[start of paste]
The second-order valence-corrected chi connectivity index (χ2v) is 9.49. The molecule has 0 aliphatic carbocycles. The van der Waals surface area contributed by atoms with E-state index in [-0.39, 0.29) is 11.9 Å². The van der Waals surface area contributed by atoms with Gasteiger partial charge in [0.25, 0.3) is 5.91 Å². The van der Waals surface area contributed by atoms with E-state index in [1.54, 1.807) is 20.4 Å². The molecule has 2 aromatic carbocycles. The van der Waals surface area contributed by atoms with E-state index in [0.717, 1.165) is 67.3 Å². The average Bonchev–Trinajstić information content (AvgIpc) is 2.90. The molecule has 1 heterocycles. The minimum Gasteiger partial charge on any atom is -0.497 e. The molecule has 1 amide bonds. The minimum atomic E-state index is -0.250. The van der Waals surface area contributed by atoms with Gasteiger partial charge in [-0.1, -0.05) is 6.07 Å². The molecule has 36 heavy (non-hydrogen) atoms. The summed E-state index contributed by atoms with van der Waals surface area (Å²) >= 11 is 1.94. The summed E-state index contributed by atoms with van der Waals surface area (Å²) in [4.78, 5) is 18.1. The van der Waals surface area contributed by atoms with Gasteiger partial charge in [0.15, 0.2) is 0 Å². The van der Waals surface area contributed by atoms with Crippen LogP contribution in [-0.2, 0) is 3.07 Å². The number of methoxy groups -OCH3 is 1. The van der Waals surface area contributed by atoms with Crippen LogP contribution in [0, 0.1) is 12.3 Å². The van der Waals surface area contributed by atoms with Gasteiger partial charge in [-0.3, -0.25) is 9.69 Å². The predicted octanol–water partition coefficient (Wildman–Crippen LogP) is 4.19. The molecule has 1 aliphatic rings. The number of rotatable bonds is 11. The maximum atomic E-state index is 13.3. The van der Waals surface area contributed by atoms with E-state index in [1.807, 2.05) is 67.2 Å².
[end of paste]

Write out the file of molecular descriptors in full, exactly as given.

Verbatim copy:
The second-order valence-corrected chi connectivity index (χ2v) is 9.49. The molecule has 0 aliphatic carbocycles. The van der Waals surface area contributed by atoms with E-state index in [-0.39, 0.29) is 11.9 Å². The van der Waals surface area contributed by atoms with Gasteiger partial charge in [0.25, 0.3) is 5.91 Å². The van der Waals surface area contributed by atoms with E-state index in [1.54, 1.807) is 20.4 Å². The molecule has 2 aromatic carbocycles. The van der Waals surface area contributed by atoms with E-state index in [0.717, 1.165) is 67.3 Å². The average Bonchev–Trinajstić information content (AvgIpc) is 2.90. The molecule has 1 heterocycles. The minimum Gasteiger partial charge on any atom is -0.497 e. The molecule has 1 amide bonds. The minimum atomic E-state index is -0.250. The van der Waals surface area contributed by atoms with Gasteiger partial charge in [-0.1, -0.05) is 6.07 Å². The molecule has 36 heavy (non-hydrogen) atoms. The summed E-state index contributed by atoms with van der Waals surface area (Å²) >= 11 is 1.94. The summed E-state index contributed by atoms with van der Waals surface area (Å²) in [4.78, 5) is 18.1. The van der Waals surface area contributed by atoms with Gasteiger partial charge in [0.15, 0.2) is 0 Å². The van der Waals surface area contributed by atoms with Crippen LogP contribution in [-0.2, 0) is 3.07 Å². The number of methoxy groups -OCH3 is 1. The van der Waals surface area contributed by atoms with Crippen LogP contribution in [0, 0.1) is 12.3 Å². The van der Waals surface area contributed by atoms with Gasteiger partial charge in [-0.3, -0.25) is 9.69 Å². The predicted octanol–water partition coefficient (Wildman–Crippen LogP) is 4.19. The molecule has 1 aliphatic rings. The number of rotatable bonds is 11. The maximum atomic E-state index is 13.3. The van der Waals surface area contributed by atoms with E-state index in [1.807, 2.05) is 67.2 Å².